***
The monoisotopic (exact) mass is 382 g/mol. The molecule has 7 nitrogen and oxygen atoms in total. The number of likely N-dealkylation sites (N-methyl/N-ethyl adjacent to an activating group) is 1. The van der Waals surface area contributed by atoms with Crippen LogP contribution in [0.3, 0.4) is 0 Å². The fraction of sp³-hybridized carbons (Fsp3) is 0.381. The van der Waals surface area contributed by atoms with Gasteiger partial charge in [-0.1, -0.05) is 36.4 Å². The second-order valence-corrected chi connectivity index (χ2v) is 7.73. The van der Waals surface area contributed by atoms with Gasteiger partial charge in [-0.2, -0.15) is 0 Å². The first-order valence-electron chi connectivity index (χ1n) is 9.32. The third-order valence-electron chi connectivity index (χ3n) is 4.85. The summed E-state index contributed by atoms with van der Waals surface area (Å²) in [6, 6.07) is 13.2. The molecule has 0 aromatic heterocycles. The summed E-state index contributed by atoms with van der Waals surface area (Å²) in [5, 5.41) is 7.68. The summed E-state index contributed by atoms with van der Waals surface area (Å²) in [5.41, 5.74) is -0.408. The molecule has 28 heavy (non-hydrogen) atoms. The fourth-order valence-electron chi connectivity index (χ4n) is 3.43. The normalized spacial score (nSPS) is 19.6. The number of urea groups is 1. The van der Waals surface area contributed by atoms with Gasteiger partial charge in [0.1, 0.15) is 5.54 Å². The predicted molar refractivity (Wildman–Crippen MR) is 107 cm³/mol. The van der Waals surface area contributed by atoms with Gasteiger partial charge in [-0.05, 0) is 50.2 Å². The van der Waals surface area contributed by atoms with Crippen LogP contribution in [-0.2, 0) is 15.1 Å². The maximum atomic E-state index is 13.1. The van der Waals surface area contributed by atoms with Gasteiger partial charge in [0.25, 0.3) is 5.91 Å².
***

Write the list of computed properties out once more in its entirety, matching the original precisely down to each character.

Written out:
The monoisotopic (exact) mass is 382 g/mol. The molecule has 7 nitrogen and oxygen atoms in total. The number of likely N-dealkylation sites (N-methyl/N-ethyl adjacent to an activating group) is 1. The van der Waals surface area contributed by atoms with Crippen LogP contribution in [0.3, 0.4) is 0 Å². The fraction of sp³-hybridized carbons (Fsp3) is 0.381. The van der Waals surface area contributed by atoms with Gasteiger partial charge in [-0.1, -0.05) is 36.4 Å². The second-order valence-corrected chi connectivity index (χ2v) is 7.73. The van der Waals surface area contributed by atoms with Gasteiger partial charge in [-0.2, -0.15) is 0 Å². The first-order valence-electron chi connectivity index (χ1n) is 9.32. The third-order valence-electron chi connectivity index (χ3n) is 4.85. The summed E-state index contributed by atoms with van der Waals surface area (Å²) in [6, 6.07) is 13.2. The molecule has 0 aromatic heterocycles. The summed E-state index contributed by atoms with van der Waals surface area (Å²) in [5, 5.41) is 7.68. The summed E-state index contributed by atoms with van der Waals surface area (Å²) in [5.41, 5.74) is -0.408. The molecule has 28 heavy (non-hydrogen) atoms. The fourth-order valence-electron chi connectivity index (χ4n) is 3.43. The normalized spacial score (nSPS) is 19.6. The number of urea groups is 1. The van der Waals surface area contributed by atoms with Gasteiger partial charge in [0.1, 0.15) is 5.54 Å². The predicted molar refractivity (Wildman–Crippen MR) is 107 cm³/mol. The van der Waals surface area contributed by atoms with Gasteiger partial charge in [-0.05, 0) is 50.2 Å². The van der Waals surface area contributed by atoms with Crippen LogP contribution in [-0.2, 0) is 15.1 Å². The maximum atomic E-state index is 13.1. The van der Waals surface area contributed by atoms with Gasteiger partial charge in [0.25, 0.3) is 5.91 Å².